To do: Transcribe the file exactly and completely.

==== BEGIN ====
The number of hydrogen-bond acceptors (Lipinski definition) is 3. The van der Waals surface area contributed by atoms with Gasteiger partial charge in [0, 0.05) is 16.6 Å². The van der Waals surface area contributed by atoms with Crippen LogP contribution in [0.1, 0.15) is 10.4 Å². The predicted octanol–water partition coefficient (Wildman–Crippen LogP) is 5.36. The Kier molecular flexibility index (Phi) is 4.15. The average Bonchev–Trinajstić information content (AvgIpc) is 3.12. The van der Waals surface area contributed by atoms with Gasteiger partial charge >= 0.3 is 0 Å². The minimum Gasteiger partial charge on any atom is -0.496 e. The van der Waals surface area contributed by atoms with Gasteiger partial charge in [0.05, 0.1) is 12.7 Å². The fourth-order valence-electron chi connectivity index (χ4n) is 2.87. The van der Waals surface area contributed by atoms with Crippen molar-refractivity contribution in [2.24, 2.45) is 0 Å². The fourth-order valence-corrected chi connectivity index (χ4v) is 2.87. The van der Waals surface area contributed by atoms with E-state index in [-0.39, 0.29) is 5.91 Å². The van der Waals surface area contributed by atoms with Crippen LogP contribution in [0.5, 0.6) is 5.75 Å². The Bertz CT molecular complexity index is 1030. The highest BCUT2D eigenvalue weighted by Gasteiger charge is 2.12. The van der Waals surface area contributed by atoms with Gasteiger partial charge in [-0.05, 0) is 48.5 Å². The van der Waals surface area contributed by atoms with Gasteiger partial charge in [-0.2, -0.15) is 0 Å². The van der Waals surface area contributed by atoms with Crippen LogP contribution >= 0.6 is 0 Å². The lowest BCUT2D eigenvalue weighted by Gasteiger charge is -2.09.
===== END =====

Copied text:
The number of hydrogen-bond acceptors (Lipinski definition) is 3. The van der Waals surface area contributed by atoms with Gasteiger partial charge in [0, 0.05) is 16.6 Å². The van der Waals surface area contributed by atoms with Crippen LogP contribution in [0.1, 0.15) is 10.4 Å². The predicted octanol–water partition coefficient (Wildman–Crippen LogP) is 5.36. The Kier molecular flexibility index (Phi) is 4.15. The average Bonchev–Trinajstić information content (AvgIpc) is 3.12. The van der Waals surface area contributed by atoms with Gasteiger partial charge >= 0.3 is 0 Å². The minimum Gasteiger partial charge on any atom is -0.496 e. The van der Waals surface area contributed by atoms with Gasteiger partial charge in [0.05, 0.1) is 12.7 Å². The fourth-order valence-electron chi connectivity index (χ4n) is 2.87. The van der Waals surface area contributed by atoms with Crippen molar-refractivity contribution in [2.24, 2.45) is 0 Å². The fourth-order valence-corrected chi connectivity index (χ4v) is 2.87. The van der Waals surface area contributed by atoms with E-state index in [-0.39, 0.29) is 5.91 Å². The van der Waals surface area contributed by atoms with Crippen LogP contribution in [0.5, 0.6) is 5.75 Å². The Bertz CT molecular complexity index is 1030. The highest BCUT2D eigenvalue weighted by Gasteiger charge is 2.12. The van der Waals surface area contributed by atoms with Gasteiger partial charge in [-0.05, 0) is 48.5 Å². The van der Waals surface area contributed by atoms with Gasteiger partial charge in [-0.2, -0.15) is 0 Å². The van der Waals surface area contributed by atoms with Crippen LogP contribution >= 0.6 is 0 Å². The lowest BCUT2D eigenvalue weighted by Gasteiger charge is -2.09.